This year's fight over the “religious liberty” bill is shaping up to revolve around the same debate it did last year: the fate of an anti-discrimination amendment tacked onto the measure.
State Sen. Josh McKoon, the measure’s sponsor, and many of its conservative supporters insist that adding such language would negate the effect of a bill meant to protect the faith-based activities of people of any religion. They have the overwhelming endorsement of rank-and-file Republican activists at their side.
The battle lines have been drawn. Three powerful Republican lawmakers say it must have anti-discrimination protections. Gay rights groups and clergy members have loudly proclaimed the need for the addition. And, as our AJC colleagues Aaron Gould Sheinin and Kristina Torres reported, a new coalition of powerful corporate firms has emerged to fight the bill over fears it would make the state an economic pariah.
That came to a head on Wednesday evening when McKoon was on the hot seat at a panel hosted by the Georgia chapter of the American Constitution Society to discuss the merits of his proposal. Flanked on either side by two ardent critics of his measure – Georgia Equality head Jeff Graham and Democratic state Rep. Taylor Bennett – he cast the plan as a new line of defense for the religious.
“I don’t think we’ve seen the sky fall for all the decades we’ve seen RFRA,” he said of the debate over the federal law, first passed in 1993, known as the Religious Freedom Restoration Act.
“Of course, everybody who can think up, can dream up a religious exemption will try to push that in the courts,” he added. “And almost always, they will lose. And particularly for discrimination cases.”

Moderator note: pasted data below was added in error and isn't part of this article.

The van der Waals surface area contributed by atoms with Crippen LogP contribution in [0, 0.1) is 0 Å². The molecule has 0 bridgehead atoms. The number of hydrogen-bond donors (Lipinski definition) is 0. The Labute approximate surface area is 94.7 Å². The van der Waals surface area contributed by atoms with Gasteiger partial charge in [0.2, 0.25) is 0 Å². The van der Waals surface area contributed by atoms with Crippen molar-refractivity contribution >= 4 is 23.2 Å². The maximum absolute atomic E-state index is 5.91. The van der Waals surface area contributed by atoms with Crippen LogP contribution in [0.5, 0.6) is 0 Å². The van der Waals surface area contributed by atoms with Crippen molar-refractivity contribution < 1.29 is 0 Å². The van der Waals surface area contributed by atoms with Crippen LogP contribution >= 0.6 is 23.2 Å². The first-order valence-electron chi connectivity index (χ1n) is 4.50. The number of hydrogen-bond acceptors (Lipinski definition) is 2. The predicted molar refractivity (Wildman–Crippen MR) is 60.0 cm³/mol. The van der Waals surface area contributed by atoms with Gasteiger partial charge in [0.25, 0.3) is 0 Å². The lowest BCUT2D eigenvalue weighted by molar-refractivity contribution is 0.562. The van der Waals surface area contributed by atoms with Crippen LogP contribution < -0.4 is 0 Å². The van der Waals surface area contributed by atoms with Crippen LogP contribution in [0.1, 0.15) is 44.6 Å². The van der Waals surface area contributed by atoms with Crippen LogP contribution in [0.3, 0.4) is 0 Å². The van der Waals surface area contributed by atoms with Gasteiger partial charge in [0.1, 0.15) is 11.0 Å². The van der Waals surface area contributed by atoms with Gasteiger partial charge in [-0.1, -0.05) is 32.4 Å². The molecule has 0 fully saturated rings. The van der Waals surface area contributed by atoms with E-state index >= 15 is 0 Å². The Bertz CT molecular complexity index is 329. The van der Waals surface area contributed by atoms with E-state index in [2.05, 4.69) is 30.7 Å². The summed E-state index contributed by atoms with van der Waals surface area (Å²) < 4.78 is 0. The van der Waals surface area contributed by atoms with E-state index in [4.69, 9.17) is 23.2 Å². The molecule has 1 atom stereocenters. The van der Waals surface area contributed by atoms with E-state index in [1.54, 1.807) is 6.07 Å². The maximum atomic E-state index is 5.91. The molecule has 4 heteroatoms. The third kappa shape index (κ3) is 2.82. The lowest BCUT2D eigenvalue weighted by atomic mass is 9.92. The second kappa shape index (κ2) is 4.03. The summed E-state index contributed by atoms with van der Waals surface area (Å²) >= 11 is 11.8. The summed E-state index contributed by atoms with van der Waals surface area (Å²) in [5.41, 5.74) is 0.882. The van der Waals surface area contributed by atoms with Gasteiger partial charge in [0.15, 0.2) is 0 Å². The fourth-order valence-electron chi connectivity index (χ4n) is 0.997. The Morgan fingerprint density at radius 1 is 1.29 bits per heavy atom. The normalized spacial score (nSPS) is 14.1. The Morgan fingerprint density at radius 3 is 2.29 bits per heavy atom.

So what of the anti-discrimination clause this year?
McKoon, the Columbus Republican, said he considered another effort to add the language a non-starter. Such an attempt last year ended up scuttling the bill, but this year McKoon could have election-year politics working in his favor. He argued that inserting the amendment would allow local governments to opt-out of the measure and render it "meaningless."
“The entire purpose of the bill is to create a uniform standard,” McKoon said. “If you say, now, that a local school district or city council or county commission decides they don’t want RFRA in their community and they pass an ordinance to opt out, you have a spider web of religious freedom standards around the state. It would undermine the purpose of the bill.”
Volokh, offering instant analysis after hearing the text of the amendment read aloud at the forum, said he doesn't see it necessary because similar anti-discrimination language was lodged elsewhere in the bill.
“It’s really hard for me to see the difference," Volokh said. "But politically on the ground, I don’t know what’s going on there.”
That’s when Graham cut in, saying that optics is just as important as the legal machinery of the bill. Dozens of attorneys vetted the proposed amendment, he said, and they came up with the wording for a reason.
"They were the ones who said it could be used to legitimize and incite people to discriminate," he said. "That folks could feel they could use it to discriminate. And whether or not they will prevail in court – that’s important. But I’m more concerned about what happens in peoples’ day-to-day lives.”